Macmillan Cancer Support has become the first charity to be fingered over the abuse of telemarketing rules after admitting it was one of the eight charities which received a letter from the Information Commissioner’s Office over a year ago, warning about their practices.
The ICO said the names of all eight charities had been submitted to the Public Administration & Constitutional Affairs Committee, which is conducting an inquiry into charity fundraising, and will soon be named and shamed on the inquiry’s webpage.
Information Commissioner Christopher Graham told the committee last week that his office had written to the eight major charities in March 2014 because it was concerned they were ignoring the TPS.
However, Macmillan insisted that at the time it reviewed its processes and contracts, and was satisfied that it was fully compliant.
Graham said the charities that received the letter appeared to have ignored the ICO and carried on with their previous practices. The ICO has since revealed charity body the Institute of Fundraising was endorsing telemarketing guidance which had been scrapped in 2013.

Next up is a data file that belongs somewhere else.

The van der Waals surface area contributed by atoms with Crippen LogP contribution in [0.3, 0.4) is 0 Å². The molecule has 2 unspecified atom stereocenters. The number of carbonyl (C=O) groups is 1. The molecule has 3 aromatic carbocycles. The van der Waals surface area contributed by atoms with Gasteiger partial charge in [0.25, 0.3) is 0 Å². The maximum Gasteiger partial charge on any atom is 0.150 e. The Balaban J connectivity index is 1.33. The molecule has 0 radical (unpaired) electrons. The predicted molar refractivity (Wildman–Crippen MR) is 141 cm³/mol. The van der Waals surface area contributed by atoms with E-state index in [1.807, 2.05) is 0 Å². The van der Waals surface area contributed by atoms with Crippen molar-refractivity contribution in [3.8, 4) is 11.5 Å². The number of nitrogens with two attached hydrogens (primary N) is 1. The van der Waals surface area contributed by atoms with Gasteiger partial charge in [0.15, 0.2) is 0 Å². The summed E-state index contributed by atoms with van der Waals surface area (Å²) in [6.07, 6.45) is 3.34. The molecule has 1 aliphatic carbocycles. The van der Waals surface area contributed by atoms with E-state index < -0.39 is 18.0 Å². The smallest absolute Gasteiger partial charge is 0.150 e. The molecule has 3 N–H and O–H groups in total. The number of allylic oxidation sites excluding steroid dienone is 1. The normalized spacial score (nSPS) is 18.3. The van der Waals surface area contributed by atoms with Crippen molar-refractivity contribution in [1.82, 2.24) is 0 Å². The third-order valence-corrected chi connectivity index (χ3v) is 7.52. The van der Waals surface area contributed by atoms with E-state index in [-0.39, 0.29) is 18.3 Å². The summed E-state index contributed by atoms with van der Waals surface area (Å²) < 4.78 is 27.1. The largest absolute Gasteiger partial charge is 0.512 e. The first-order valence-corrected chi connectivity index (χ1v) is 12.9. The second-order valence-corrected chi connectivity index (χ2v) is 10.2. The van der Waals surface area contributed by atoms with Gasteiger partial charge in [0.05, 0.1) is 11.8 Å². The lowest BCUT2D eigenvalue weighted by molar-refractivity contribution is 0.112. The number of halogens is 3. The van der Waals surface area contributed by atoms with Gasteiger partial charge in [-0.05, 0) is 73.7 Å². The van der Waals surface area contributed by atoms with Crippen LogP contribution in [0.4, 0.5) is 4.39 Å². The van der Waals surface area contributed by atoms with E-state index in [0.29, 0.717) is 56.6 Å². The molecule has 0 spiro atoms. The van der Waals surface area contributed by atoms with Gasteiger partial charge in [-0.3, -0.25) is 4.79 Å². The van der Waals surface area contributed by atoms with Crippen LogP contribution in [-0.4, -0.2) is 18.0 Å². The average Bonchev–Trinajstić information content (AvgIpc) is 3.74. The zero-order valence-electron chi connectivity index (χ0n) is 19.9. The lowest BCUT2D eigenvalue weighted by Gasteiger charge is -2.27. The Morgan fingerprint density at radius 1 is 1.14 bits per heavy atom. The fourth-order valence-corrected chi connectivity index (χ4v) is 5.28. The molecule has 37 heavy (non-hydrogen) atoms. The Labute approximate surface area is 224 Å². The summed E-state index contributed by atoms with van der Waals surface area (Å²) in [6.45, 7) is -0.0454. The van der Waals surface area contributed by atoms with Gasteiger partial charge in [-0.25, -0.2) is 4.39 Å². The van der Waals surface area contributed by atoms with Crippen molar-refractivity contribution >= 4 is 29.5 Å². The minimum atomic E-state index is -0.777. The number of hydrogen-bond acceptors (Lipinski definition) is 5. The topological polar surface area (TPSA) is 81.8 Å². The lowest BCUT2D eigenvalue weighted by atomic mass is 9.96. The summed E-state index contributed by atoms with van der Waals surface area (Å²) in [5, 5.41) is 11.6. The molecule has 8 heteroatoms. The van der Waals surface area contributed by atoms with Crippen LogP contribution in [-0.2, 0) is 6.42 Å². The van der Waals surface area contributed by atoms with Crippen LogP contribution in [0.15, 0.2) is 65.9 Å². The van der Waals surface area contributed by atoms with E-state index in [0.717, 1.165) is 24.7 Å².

He told MPs: “We had drawn particularly to their attention the fact that the TPS could not be overridden except with prior consent. To the extent that one of the problems was the frequent overriding of the TPS because of this concept of warm donors and so on, that was certainly very disappointing.”
Charity rules ludicrous, say agencies
IoF data advice two years out of date
Charities face marketing activity ban
Charity rethink branded incompetent
Charity chiefs lay blame on agencies
FRSB axed in charity marketing purge
ICO warns of charity witch-hunt
Charities flayed in new data row
Charities rocked by ICO call demands